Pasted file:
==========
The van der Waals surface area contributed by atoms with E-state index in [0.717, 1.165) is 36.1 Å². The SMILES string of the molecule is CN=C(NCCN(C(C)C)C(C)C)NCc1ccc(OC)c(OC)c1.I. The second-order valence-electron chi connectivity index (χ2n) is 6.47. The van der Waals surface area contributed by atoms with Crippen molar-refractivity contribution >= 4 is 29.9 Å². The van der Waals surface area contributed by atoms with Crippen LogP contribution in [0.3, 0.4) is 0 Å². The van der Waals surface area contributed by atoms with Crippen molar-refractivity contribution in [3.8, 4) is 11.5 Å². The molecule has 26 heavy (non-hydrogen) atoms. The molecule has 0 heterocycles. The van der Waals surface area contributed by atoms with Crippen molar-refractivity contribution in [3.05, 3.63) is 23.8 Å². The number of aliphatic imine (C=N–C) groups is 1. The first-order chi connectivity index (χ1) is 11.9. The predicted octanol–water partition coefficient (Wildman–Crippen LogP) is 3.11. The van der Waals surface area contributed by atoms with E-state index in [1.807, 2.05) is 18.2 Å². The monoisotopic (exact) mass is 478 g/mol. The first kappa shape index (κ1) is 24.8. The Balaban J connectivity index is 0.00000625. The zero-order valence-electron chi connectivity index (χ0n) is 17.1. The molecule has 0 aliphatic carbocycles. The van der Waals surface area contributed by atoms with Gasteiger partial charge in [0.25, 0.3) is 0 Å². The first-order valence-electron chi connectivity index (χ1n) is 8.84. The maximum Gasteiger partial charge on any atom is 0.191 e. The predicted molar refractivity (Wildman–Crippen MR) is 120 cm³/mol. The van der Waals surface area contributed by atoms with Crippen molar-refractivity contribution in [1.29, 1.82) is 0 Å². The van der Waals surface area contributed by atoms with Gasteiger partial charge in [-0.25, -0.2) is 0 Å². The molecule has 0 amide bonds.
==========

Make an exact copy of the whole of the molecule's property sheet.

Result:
The van der Waals surface area contributed by atoms with E-state index in [0.717, 1.165) is 36.1 Å². The SMILES string of the molecule is CN=C(NCCN(C(C)C)C(C)C)NCc1ccc(OC)c(OC)c1.I. The second-order valence-electron chi connectivity index (χ2n) is 6.47. The van der Waals surface area contributed by atoms with Crippen molar-refractivity contribution >= 4 is 29.9 Å². The van der Waals surface area contributed by atoms with Crippen LogP contribution in [0.3, 0.4) is 0 Å². The van der Waals surface area contributed by atoms with Crippen molar-refractivity contribution in [3.8, 4) is 11.5 Å². The molecule has 26 heavy (non-hydrogen) atoms. The molecule has 0 heterocycles. The van der Waals surface area contributed by atoms with Crippen molar-refractivity contribution in [3.05, 3.63) is 23.8 Å². The number of aliphatic imine (C=N–C) groups is 1. The first-order chi connectivity index (χ1) is 11.9. The predicted octanol–water partition coefficient (Wildman–Crippen LogP) is 3.11. The van der Waals surface area contributed by atoms with E-state index in [1.807, 2.05) is 18.2 Å². The monoisotopic (exact) mass is 478 g/mol. The first kappa shape index (κ1) is 24.8. The Balaban J connectivity index is 0.00000625. The zero-order valence-electron chi connectivity index (χ0n) is 17.1. The molecule has 0 aliphatic carbocycles. The van der Waals surface area contributed by atoms with Gasteiger partial charge in [0.25, 0.3) is 0 Å². The first-order valence-electron chi connectivity index (χ1n) is 8.84. The maximum Gasteiger partial charge on any atom is 0.191 e. The predicted molar refractivity (Wildman–Crippen MR) is 120 cm³/mol. The van der Waals surface area contributed by atoms with Crippen molar-refractivity contribution in [1.29, 1.82) is 0 Å². The van der Waals surface area contributed by atoms with Gasteiger partial charge in [-0.25, -0.2) is 0 Å². The molecule has 0 amide bonds.